Given the opportunity to be free out there in nature is certainly complementary to addressing him on your knees. It doesn't make any difference to him what position you're in as long as you're communicating. It's an ongoing thing for me. He's just sitting on my shoulder all the time, a constant companion, and that does help make things a lot easier. Problems can be dismissed when you think of the greater good that surrounds you and his presence in many things. You can be thankful for anything, even the obstacles, because even obstacles build strength. There are lots of times when you feel like you're ready to cave in running, especially when you're alone and you don't have anyone to bolster you except the dear Lord, especially in Ironman distances.

Do you have an accomplishment you're most proud of?

Nothing with pride, just gratitude that I'm able to do it. At this age, when most people are using canes or walkers, if they even exist anymore, it makes me totally grateful that he has given me the gift to sustain life. And this lifestyle I'm sure is elongating my life. There are five or six Ironman age group divisions for women, and I opened the 80 when I was 82. But nobody [else] has touched the 80s yet in Ironman, and I'm not really sure it'll happen.

(Courtesy of Madonna Buder, from a presentation by Randy House for the Spokane Camera Club, 2009)

You've had an incredible amount of media coverage, plus a Nike commercial. How has that experience been for you and your community?

Since I live alone, I don't have a community to answer to, and it gets a little overwhelming. My time is usurped at the present moment. It never stops. It was bad enough before the Nike commercial, but now it's escalated quite a bit. I don't know how people learn about me, but I could blame a good amount on the Nike commercial.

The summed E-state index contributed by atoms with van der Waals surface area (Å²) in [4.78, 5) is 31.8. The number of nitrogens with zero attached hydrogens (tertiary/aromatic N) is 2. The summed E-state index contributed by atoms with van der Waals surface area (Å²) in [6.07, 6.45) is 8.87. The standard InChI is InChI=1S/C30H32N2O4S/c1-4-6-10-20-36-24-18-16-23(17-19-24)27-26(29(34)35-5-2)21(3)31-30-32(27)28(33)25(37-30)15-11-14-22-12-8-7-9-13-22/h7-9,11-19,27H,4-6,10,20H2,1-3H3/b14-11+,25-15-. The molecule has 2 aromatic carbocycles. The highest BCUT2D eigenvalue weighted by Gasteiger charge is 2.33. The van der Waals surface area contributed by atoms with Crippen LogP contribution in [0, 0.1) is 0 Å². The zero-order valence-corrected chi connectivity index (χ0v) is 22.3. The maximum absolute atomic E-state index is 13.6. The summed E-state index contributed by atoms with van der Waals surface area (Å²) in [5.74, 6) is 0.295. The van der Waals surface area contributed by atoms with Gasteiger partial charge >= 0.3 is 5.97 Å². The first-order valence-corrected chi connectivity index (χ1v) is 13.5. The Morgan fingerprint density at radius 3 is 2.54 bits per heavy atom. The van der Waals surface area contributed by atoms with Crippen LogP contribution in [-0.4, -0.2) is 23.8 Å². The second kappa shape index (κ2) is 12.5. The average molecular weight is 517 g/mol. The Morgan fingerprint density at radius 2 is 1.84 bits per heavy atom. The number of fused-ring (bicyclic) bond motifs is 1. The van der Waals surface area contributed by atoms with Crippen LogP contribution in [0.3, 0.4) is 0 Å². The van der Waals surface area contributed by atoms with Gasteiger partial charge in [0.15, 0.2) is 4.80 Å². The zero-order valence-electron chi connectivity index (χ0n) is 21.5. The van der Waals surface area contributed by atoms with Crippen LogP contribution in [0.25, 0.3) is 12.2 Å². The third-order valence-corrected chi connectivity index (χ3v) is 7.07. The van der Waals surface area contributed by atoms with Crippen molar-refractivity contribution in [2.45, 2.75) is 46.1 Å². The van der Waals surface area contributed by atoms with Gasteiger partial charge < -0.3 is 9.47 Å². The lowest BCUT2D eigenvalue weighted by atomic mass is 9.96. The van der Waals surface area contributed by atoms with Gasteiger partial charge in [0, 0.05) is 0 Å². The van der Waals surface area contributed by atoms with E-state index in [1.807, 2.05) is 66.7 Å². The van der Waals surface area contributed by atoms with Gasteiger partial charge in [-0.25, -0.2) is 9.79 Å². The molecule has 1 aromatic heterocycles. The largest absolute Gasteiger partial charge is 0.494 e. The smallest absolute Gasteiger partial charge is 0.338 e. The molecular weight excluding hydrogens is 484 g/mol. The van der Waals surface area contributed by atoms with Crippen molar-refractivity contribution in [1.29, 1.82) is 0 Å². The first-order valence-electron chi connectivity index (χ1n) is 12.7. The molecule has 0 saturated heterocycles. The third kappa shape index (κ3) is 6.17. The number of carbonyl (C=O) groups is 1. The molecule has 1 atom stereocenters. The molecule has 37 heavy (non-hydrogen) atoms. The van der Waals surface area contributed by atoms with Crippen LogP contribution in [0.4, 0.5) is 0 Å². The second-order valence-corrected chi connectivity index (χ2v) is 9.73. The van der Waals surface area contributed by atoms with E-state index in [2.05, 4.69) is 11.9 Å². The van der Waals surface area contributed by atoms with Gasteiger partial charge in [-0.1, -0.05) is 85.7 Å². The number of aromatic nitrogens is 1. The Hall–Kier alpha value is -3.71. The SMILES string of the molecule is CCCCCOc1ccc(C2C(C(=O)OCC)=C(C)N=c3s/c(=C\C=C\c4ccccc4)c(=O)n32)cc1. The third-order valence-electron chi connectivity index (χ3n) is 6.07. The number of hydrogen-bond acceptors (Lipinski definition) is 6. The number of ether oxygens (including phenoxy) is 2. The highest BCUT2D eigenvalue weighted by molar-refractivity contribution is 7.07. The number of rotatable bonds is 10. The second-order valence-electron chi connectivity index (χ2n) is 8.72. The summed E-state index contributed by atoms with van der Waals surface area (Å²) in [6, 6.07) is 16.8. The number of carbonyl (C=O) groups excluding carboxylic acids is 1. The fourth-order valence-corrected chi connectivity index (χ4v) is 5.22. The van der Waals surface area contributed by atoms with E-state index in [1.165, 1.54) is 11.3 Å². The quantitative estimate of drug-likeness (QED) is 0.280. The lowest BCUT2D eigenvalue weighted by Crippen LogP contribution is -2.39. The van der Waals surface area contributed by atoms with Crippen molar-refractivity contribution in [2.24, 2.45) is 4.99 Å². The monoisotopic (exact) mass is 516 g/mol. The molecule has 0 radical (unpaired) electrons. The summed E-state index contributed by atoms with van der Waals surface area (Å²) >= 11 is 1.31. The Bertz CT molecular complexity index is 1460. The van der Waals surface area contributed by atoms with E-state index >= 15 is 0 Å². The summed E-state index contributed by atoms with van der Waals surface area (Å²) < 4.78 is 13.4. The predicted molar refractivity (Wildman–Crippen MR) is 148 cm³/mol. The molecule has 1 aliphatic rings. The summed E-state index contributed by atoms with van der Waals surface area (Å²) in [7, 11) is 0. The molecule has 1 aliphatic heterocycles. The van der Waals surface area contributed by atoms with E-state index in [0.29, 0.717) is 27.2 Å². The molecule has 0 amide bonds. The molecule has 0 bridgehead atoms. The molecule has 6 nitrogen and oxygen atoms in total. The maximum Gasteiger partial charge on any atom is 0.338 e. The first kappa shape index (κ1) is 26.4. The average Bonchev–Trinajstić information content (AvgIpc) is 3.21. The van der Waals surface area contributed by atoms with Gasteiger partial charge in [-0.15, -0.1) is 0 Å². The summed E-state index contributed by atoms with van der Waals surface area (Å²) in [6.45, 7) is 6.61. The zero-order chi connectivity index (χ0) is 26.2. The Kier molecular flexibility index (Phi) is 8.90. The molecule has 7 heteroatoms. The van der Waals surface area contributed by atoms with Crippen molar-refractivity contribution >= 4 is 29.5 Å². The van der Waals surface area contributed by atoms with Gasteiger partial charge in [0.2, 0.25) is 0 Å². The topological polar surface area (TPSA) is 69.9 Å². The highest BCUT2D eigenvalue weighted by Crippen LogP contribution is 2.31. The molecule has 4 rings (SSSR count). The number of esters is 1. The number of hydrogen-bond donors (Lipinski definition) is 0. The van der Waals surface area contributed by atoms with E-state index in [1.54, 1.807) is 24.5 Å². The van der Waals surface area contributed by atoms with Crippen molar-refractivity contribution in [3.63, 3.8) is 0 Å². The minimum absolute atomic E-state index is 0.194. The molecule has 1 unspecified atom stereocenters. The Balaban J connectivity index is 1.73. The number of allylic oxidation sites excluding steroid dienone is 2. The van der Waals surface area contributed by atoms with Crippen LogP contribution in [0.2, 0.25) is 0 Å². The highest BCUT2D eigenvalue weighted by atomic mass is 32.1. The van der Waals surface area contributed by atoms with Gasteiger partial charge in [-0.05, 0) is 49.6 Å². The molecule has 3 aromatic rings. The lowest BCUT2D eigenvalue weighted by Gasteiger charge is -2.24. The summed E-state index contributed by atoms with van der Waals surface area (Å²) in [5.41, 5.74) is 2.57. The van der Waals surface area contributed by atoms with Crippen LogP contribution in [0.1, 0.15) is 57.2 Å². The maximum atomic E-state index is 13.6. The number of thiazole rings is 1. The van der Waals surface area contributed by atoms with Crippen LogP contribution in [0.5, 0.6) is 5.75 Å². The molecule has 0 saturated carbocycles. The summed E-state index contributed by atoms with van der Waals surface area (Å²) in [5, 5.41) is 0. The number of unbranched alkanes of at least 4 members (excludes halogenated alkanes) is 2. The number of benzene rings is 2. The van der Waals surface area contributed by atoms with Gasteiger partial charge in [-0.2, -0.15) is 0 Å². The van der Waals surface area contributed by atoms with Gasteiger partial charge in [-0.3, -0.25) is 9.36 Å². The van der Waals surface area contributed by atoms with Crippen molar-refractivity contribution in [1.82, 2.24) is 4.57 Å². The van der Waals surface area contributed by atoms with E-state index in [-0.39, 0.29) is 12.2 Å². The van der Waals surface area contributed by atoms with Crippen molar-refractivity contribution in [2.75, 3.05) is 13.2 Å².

Was your community always noncanonical? Was that a point of interest for you in joining this community?

This community was a lifestyle for religious that had been introduced by Pope John XXIII, who held the Second Vatican Council. A priest and a Holy Name sister went touring around, describing it. Eventually, that sister stepped out to help formulate that type of community. That was in 1970, and it grew and grew and grew. It happened to be in a stage when so many sisters were leaving their original orders anyway, so this was the perfect setting to have this lifestyle introduced. You are responsible for yourself; you're no longer in an ivory castle being protected. You're out with the rest of the people earning your own living, doing your own apostolic work.

What happened to me was just being available to what God decides to do with me. I had nothing to do with it. He opened up this world of triathlons, and some way or other, I'm touching people through that.

I had already had my silver jubilee with the Sisters of the Good Shepherd. [Buder joined the Sisters for Christian Community in 1986.]

How was that transition for you? Was there an "aha" moment for change?

I had broken my hip when I was training to do my first Ironman, and you couldn't do too much that way. And one of the sisters had just read the book explaining this new lifestyle written by the Holy Name sister, and I read it and thought, this fits me fine — maybe I should do this.

I don't try to control anybody, much less myself. I'm open to experiencing what it is that comes along day by day. And it's amazing how God leads you down his little pathway and all you have to do is say, "Yes, I'll try it," and then all these doors and windows get opened if you follow the lead of the Shepherd. He's always been a good shepherd.

Courtesy of Madonna Buder, from a presentation by Randy House for the Spokane Camera Club, 2009)

[Soli Salgado is a staff writer for Global Sisters Report. Her email address is ssalgado@ncronline.org. Follow her on Twitter: @soli_salgado.]